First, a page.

Kathryn Dunn-Tenpas of the Brookings Institution, who has been tracking senior-level staff turnover, said it has hit 40 percent in the Trump White House in just over a year.
The rise of Navarro
Steve Bannon’s exit from the White House last summer meant one less voice for populist hard-liners, but another has risen: trade adviser Peter Navarro, who had been kept on a short leash by ideological rival Cohn.
Navarro was recruited for the Trump team during the campaign when Trump asked Jared Kushner to do research on China to bolster Trump’s arguments, according to The Washington Post. Searching on Amazon, Kushner noticed the title of one book, ‘Death by China,’ co-authored by Navarro.
Navarro, a former economics professor, is now in the process of being formally promoted from “deputy assistant” to “assistant to the president.”
From the Mueller files
Special counsel Robert Mueller has gathered evidence that a secret meeting in the Seychelles just before Trump’s inauguration was an effort to establish a back-channel between the incoming administration and the Kremlin, The Washington Post reports.
That seems to contradict statements made to lawmakers by one of its participants, Erik Prince, the founder of the private military company Blackwater and brother of Education Secretary Betsy DeVos.
Mueller has also learned of two conversations in recent months in which Trump asked key witnesses about matters they discussed with investigators, according to The New York Times.
The exchanges suggest the president has ignored his lawyers’ advice to avoid doing anything publicly or privately that could create the appearance of interfering with the investigation.
What else is happening:
- Trump told a Hispanic commerce group he was “ready, willing and able” to approve legislation preserving DACA, and he faulted Democrats for not agreeing to his conditions to save the program, Newsday’s Figueroa reports.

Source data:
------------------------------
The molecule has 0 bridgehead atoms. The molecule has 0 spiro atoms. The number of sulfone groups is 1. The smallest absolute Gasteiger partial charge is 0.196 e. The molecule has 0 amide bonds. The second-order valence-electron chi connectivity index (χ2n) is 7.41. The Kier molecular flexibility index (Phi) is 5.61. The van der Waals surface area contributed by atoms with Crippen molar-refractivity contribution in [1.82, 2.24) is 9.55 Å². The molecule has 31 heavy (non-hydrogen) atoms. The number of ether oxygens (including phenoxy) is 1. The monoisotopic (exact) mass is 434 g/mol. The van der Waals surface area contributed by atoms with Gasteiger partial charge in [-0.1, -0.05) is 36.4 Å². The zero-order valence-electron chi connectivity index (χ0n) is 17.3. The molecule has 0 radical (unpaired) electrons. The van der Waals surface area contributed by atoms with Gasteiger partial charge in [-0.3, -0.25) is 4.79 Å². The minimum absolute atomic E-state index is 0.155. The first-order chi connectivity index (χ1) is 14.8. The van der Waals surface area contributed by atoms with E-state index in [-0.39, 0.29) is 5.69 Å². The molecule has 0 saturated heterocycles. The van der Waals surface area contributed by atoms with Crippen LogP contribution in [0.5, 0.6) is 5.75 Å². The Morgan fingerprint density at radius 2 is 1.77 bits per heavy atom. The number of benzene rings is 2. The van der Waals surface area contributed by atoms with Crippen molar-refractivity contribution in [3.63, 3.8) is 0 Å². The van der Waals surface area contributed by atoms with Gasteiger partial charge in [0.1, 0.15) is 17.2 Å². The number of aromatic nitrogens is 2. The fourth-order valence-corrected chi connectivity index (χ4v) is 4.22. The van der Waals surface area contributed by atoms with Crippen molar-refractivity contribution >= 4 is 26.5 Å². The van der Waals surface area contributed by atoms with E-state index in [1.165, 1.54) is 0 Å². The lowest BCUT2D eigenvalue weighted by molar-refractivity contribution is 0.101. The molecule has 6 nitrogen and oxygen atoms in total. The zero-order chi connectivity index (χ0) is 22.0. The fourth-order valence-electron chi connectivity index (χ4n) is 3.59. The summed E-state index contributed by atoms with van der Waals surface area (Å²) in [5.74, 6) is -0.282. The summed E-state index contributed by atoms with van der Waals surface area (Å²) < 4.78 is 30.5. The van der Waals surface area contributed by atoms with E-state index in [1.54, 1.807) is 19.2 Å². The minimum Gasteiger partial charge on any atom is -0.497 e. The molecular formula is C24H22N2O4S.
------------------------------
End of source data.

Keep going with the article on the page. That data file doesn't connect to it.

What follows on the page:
- Eleven Pacific nations are set to sign a trade pact Thursday without the U.S., the follow-up to Trump administration withdrawal from the so-called Trans-Pacific Partnership.
- Russian President Vladimir Putin said he has “no disappointment” in his relationship so far with Trump, and “on a personal level he made a very good impression on me.” The comment came in a Russian television interview.
- Trump dropped more than 200 spots on Forbes’ list of world billionaires this year, from 544th to 776th. His net worth dropped $400 million to $3.1 billion, attributed to declines in the retail real estate market in New York City and his “polarizing personality ... costing him business.”
- A Veterans Affairs watchdog report faults Secretary David Shulkin for serious risks to patient safety at the Washington VA medical center during the Obama years, when he was an undersecretary at the department.
- Valerie Huber, a senior Trump health official who has promoted abstinence, will be the final arbiter of which groups receive federal family planning funds, Politico reports. Women’s health advocates fear that the Trump administration will funnel money away from groups that provide contraception.
- Secretary of State Rex Tillerson is on a one-week tour of Africa. Part of his mission is cleaning up the damage from Trump’s January remarks about “shithole countries” on the continent.
- Forty-one percent of American voters polled by Quinnipiac said Trump is the worst president since World War II.